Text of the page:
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Date [ 2014-01-27, 04:50 ]

Probing changes to infant milk formulations.

Faster and better testing on the horizon.

(Kuala Lumpur=Koreanpress) by Ramani Rathir = A chip-based detection system for minor functional proteins in infant milk formula could assist quality-control testing,

Infant milk formula is a widely accepted alternative to breast milk for babies in their first year of life. Since breast milk contains all the nutrients required by young infants, formula manufacturers aim to closely match their product’s ingredients to those of breast milk.

 “Functional proteins in human milk are essential for key biological functions such as immune system development,” explains Ruige Wu from the A*STAR Singapore Institute of Manufacturing Technology. “However, some of these proteins are not found, or are present at lower concentrations, in infant formula products compared to human milk.”

Recently, some manufacturers began advertising that their products contained elevated levels of functional proteins, such as α-lactalbumin and immunoglobulin G. But then just how reliable are these claims? Currently, one has to just take the manufacturer’s word for it.

But help may be at hand. “The ability to measure these functional proteins is very important to control and monitor the quality of infant formula products,” explained Wu. “Supplementation of formula products is expected to be regulated shortly.”

Regulation of these products requires an easy and inexpensive quantitative method to detect low levels of functional proteins in milk, which also contains abundant other proteins. However, Wu revealed that existing techniques, based on high-performance liquid chromatography (HPLC), use expensive equipment and time-consuming methods, with pretreatment alone taking several hours.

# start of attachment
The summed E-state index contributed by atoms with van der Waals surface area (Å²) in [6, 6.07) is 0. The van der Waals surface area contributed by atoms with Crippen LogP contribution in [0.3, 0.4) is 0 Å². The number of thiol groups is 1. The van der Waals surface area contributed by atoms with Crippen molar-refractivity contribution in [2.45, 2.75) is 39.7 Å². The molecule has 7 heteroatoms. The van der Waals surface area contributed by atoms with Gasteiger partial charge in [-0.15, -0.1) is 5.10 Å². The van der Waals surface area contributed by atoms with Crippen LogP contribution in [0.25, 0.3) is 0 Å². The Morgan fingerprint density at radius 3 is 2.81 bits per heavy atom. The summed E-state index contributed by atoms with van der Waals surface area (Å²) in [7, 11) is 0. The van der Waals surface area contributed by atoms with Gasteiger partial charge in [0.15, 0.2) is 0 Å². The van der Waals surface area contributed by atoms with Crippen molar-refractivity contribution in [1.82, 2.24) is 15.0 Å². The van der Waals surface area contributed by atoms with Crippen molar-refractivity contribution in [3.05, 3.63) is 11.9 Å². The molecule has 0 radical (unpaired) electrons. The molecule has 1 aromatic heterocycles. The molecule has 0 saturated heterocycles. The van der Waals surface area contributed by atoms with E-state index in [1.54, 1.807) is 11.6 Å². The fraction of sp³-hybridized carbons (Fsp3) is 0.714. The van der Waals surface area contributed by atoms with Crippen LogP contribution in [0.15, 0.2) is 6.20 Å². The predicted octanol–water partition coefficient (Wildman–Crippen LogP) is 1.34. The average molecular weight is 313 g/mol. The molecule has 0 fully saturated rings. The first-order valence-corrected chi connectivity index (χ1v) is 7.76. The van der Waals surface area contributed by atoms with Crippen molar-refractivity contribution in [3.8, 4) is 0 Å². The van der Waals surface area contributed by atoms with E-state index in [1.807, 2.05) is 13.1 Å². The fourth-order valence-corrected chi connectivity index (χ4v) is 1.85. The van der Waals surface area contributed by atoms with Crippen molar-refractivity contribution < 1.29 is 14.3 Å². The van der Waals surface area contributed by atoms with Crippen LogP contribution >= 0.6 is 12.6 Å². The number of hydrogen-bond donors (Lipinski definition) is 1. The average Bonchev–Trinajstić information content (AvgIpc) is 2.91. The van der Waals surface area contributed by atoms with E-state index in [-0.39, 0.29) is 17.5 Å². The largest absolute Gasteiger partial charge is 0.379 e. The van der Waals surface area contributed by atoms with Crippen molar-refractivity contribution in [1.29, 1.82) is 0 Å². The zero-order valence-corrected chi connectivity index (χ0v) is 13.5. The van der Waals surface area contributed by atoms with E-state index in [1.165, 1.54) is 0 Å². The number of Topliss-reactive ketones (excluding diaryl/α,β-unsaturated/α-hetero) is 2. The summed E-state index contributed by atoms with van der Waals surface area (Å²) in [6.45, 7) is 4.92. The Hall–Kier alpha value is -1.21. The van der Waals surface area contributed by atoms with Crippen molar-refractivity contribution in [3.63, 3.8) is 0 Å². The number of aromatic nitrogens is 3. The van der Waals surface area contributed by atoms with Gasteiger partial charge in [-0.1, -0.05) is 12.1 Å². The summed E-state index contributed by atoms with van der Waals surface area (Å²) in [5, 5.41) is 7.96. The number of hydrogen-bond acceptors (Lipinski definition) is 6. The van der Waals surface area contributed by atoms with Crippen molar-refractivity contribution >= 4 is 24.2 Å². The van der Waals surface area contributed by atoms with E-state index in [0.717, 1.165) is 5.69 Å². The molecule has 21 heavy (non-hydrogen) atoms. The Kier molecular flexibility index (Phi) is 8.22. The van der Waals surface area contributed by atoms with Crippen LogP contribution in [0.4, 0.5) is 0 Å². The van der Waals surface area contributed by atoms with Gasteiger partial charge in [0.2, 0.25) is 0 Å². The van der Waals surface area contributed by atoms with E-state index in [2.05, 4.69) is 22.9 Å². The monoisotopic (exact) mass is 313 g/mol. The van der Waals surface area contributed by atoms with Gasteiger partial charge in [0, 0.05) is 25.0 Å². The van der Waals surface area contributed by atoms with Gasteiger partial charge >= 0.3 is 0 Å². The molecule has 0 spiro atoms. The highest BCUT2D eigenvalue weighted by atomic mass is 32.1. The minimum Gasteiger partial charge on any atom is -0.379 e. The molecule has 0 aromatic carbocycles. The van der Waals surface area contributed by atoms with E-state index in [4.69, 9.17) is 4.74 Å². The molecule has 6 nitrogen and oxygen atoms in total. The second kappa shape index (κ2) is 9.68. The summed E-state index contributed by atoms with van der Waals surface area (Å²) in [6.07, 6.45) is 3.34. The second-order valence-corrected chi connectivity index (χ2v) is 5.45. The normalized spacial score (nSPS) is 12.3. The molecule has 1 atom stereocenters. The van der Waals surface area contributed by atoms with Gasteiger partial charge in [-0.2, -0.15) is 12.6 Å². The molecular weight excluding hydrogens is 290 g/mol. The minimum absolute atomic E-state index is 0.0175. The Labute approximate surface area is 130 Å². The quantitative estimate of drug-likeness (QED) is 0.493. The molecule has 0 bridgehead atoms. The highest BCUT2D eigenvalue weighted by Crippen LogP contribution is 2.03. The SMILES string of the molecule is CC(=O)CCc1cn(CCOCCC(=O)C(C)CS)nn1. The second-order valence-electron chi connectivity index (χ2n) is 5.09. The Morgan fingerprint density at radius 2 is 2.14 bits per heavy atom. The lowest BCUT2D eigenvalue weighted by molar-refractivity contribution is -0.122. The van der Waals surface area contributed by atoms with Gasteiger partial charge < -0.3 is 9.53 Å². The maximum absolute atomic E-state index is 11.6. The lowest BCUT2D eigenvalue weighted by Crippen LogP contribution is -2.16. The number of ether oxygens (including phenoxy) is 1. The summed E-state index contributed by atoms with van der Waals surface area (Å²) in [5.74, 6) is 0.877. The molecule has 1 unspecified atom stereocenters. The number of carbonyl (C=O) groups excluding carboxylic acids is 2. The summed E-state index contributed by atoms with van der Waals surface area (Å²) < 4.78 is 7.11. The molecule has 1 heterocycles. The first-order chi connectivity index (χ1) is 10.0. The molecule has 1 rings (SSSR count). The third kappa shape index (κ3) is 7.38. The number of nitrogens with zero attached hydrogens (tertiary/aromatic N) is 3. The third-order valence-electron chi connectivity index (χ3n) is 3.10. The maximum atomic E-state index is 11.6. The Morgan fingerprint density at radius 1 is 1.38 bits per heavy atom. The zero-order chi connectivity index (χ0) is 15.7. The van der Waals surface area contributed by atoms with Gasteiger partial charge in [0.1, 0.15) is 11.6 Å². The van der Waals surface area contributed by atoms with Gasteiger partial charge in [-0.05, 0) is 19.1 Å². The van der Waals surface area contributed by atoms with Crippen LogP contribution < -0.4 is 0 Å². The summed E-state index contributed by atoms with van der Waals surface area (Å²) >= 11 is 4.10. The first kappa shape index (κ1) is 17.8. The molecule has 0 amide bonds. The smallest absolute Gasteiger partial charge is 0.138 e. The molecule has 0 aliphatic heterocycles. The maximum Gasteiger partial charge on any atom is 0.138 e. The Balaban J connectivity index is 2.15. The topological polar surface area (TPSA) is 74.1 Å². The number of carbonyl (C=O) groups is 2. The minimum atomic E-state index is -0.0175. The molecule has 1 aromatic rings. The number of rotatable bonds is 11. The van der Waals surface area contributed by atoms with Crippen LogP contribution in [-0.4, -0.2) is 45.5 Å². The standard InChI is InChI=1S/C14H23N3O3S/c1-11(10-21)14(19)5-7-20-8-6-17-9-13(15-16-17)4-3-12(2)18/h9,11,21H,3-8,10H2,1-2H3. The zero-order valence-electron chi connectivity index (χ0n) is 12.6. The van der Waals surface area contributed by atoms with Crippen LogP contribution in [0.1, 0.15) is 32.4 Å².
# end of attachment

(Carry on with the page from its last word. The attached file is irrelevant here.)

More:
She and her co-workers have now developed a microchip capillary-electrophoresis (CE)-based method that is cheaper, has a shorter assay time and eliminates the need for pretreatment. In other words the test period of a milk product’s efficacy has been shortened considerably and with cost savings.

Her team fabricated a custom-made, microfluidic-chip CE device. The device separates the functional proteins from other more abundant proteins in the formula, using isoelectric focusing. In this process, the proteins move through a gel with a pH gradient, and the point at which they stop on the gel depends on their charge. Since each protein has a slightly different charge, separation occurs. This takes just two minutes.

“The functional proteins are then transferred into the embedded capillary for further separation according to their mass-to-charge ratio,” stated Wu. This capillary zone electrophoresis separation step takes 18 minutes. The team then identified and measured the amount of protein present—while still on the CE column—using ultraviolet detection. “The concentrations of functional proteins are determined from the respective absorbance values and calibration curves,” she added.

The reliability of the device was tested with infant milk formula samples spiked with known amounts of various functional proteins. “Results close to 100 per cent recovery were obtained,” declared Wu. “Our next steps are to collaborate with industry partners in the manufacturing or quality-control testing, of infant formula or similar protein rich products,” she concluded.

This could mean, sometime in the future, mothers will know for sure what type of formula milk they are feeding their babies. It should make for more healthy and happy babies!

abc@koreanpress.net

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